April 17, 2014

The region of West Central Michigan encompassing Grand Rapids and surrounding communities ranks in the top quartile among 306 U.S. regions evaluated by The Commonwealth Fund's Scorecard on Local Health System Performance, 2012, performing especially well on measures of prevention and treatment quality, avoidable hospital use, and costs of care. This relatively higher performance may stem from the area's conservative medical practice style and local stakeholders' stewardship of community health and health care, as illustrated by a long history of regional planning and accountability for promoting the efficient use of resources. Complementary efforts and incentives to improve quality of care, community outreach programs, and a commitment to strengthening the safety net also may influence regional performance. However, more recently, rising costs and increasingly competitive market dynamics appear to be challenging the social contract that has long guided community cooperation.

Quality Now! Results of National Conversations on Education and Race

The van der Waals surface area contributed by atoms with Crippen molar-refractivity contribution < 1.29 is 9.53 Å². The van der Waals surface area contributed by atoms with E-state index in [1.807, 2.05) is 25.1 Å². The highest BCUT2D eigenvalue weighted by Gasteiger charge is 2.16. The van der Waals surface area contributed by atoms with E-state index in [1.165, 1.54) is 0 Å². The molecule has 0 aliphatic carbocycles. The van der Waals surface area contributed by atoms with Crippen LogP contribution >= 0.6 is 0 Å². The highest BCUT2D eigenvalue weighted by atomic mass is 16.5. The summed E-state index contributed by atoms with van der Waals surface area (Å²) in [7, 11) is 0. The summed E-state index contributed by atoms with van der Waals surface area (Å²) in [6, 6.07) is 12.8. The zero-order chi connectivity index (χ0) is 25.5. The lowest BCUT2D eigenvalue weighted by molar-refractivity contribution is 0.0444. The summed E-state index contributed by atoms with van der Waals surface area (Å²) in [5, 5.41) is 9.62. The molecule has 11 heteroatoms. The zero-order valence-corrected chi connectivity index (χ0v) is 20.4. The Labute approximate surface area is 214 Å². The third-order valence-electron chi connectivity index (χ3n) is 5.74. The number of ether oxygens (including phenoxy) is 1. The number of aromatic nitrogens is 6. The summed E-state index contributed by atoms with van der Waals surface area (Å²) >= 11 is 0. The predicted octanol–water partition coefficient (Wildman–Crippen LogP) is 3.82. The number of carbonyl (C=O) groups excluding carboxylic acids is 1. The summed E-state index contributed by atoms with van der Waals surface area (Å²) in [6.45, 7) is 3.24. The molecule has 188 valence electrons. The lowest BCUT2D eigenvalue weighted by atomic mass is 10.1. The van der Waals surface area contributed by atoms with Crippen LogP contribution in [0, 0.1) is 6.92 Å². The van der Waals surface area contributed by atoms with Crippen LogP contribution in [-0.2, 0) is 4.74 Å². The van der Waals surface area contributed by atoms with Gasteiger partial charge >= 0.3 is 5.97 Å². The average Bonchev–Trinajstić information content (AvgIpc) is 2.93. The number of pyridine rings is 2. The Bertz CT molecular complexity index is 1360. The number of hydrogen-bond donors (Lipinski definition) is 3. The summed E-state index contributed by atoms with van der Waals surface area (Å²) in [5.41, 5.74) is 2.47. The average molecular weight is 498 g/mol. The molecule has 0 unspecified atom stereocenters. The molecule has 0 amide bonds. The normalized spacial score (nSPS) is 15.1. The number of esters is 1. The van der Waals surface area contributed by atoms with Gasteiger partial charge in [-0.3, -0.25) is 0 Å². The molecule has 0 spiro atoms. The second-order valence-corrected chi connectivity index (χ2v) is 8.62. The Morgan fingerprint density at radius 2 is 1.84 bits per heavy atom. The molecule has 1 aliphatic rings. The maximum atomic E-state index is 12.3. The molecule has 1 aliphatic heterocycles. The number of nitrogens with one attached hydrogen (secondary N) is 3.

October 27, 2000

"Quality Now! Results of National Conversations on Education and Race" chronicles the experiences of eight communities that convened conversations about education and race involving nearly 1000 participants in more than 60 public forums across the country. "Quality Now!" is a set of strategies and hands-on tools intended to encourage and assist communities interested in holding their own conversations on education and race. By sharing the challenges, lessons learned, and outcomes from the eight initial sites, PEN and Public Agenda hope to amplify and sustain an important dialogue on the critical -- but often hidden -- intersection of education and race. The eight local education funds that sponsored events and forums included:Fund for Educational Excellence - Baltimore, MDForward in the Fifth - Berea, KYEducation Fund for Greater Buffalo - Buffalo, NYPublic Education and Business Coalition - Denver, COPartners in Public Education - Grand Rapids, MIHattiesburg Area Education Foundation - Hattiesburg, MSMarcus A. Foster Educational Institute - Oakland, CAPaterson Education Foundation - Paterson, NJThe efforts in these eight communities generated serious discussion among residents about what kind of communities they would like to inhabit, what kind of education they feel their children need, and what changes in the status quo they will support.

Proceedings of Public Conversations: The Roles, Structures, and Functions of Dialogue and Trusteeship in Public School Governance

January 1, 2000

Includes "The School Board and the Community: Forging a Stronger Partnership" (Atlanta, Georgia - October, 1995), and "Dialogue and Trusteeship in Public School Governance" (Grand Rapids, Michigan - April 18, 1996). Part of the Public Education Network School Board Leadership/Public Engagement Initiative.